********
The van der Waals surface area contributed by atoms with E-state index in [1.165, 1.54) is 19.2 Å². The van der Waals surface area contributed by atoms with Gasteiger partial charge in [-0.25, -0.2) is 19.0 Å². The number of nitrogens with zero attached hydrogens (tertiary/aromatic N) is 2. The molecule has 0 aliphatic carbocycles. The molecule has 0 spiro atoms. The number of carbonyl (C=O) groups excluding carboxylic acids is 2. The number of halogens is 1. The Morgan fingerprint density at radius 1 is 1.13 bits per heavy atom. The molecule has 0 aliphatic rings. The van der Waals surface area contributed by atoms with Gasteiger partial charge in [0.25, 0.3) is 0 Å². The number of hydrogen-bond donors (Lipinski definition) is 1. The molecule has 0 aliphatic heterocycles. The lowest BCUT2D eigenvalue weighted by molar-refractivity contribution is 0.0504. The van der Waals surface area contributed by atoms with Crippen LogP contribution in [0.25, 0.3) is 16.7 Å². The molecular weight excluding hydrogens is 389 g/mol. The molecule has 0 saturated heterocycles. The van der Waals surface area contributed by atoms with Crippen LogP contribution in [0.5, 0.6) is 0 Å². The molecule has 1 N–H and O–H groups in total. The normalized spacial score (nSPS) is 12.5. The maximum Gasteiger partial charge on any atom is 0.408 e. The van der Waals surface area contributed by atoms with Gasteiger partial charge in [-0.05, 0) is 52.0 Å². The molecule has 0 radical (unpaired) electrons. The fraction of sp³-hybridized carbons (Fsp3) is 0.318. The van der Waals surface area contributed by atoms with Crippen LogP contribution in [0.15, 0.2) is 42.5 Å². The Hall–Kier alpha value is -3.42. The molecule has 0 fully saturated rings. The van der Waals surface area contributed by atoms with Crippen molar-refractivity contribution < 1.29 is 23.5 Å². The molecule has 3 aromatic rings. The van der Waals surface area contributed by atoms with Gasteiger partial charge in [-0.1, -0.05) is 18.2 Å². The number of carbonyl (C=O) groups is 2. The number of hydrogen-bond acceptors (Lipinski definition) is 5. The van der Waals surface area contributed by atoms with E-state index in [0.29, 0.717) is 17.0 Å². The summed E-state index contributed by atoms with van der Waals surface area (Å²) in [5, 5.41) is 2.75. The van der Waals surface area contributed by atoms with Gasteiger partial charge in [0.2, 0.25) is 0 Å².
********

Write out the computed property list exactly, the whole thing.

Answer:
The van der Waals surface area contributed by atoms with E-state index in [1.165, 1.54) is 19.2 Å². The van der Waals surface area contributed by atoms with Gasteiger partial charge in [-0.25, -0.2) is 19.0 Å². The number of nitrogens with zero attached hydrogens (tertiary/aromatic N) is 2. The molecule has 0 aliphatic carbocycles. The molecule has 0 spiro atoms. The number of carbonyl (C=O) groups excluding carboxylic acids is 2. The number of halogens is 1. The Morgan fingerprint density at radius 1 is 1.13 bits per heavy atom. The molecule has 0 aliphatic rings. The van der Waals surface area contributed by atoms with Gasteiger partial charge in [0.25, 0.3) is 0 Å². The number of hydrogen-bond donors (Lipinski definition) is 1. The molecule has 0 aliphatic heterocycles. The lowest BCUT2D eigenvalue weighted by molar-refractivity contribution is 0.0504. The van der Waals surface area contributed by atoms with Crippen LogP contribution in [0.25, 0.3) is 16.7 Å². The molecular weight excluding hydrogens is 389 g/mol. The molecule has 0 saturated heterocycles. The van der Waals surface area contributed by atoms with Crippen LogP contribution in [0.5, 0.6) is 0 Å². The molecule has 1 N–H and O–H groups in total. The normalized spacial score (nSPS) is 12.5. The maximum Gasteiger partial charge on any atom is 0.408 e. The van der Waals surface area contributed by atoms with Gasteiger partial charge in [-0.05, 0) is 52.0 Å². The molecule has 0 radical (unpaired) electrons. The fraction of sp³-hybridized carbons (Fsp3) is 0.318. The van der Waals surface area contributed by atoms with Crippen LogP contribution in [0.15, 0.2) is 42.5 Å². The Hall–Kier alpha value is -3.42. The molecule has 0 fully saturated rings. The van der Waals surface area contributed by atoms with Crippen molar-refractivity contribution < 1.29 is 23.5 Å². The molecule has 3 aromatic rings. The van der Waals surface area contributed by atoms with Gasteiger partial charge in [-0.1, -0.05) is 18.2 Å². The number of carbonyl (C=O) groups is 2. The number of hydrogen-bond acceptors (Lipinski definition) is 5. The van der Waals surface area contributed by atoms with E-state index in [0.29, 0.717) is 17.0 Å². The summed E-state index contributed by atoms with van der Waals surface area (Å²) in [5, 5.41) is 2.75. The van der Waals surface area contributed by atoms with Gasteiger partial charge in [0.2, 0.25) is 0 Å².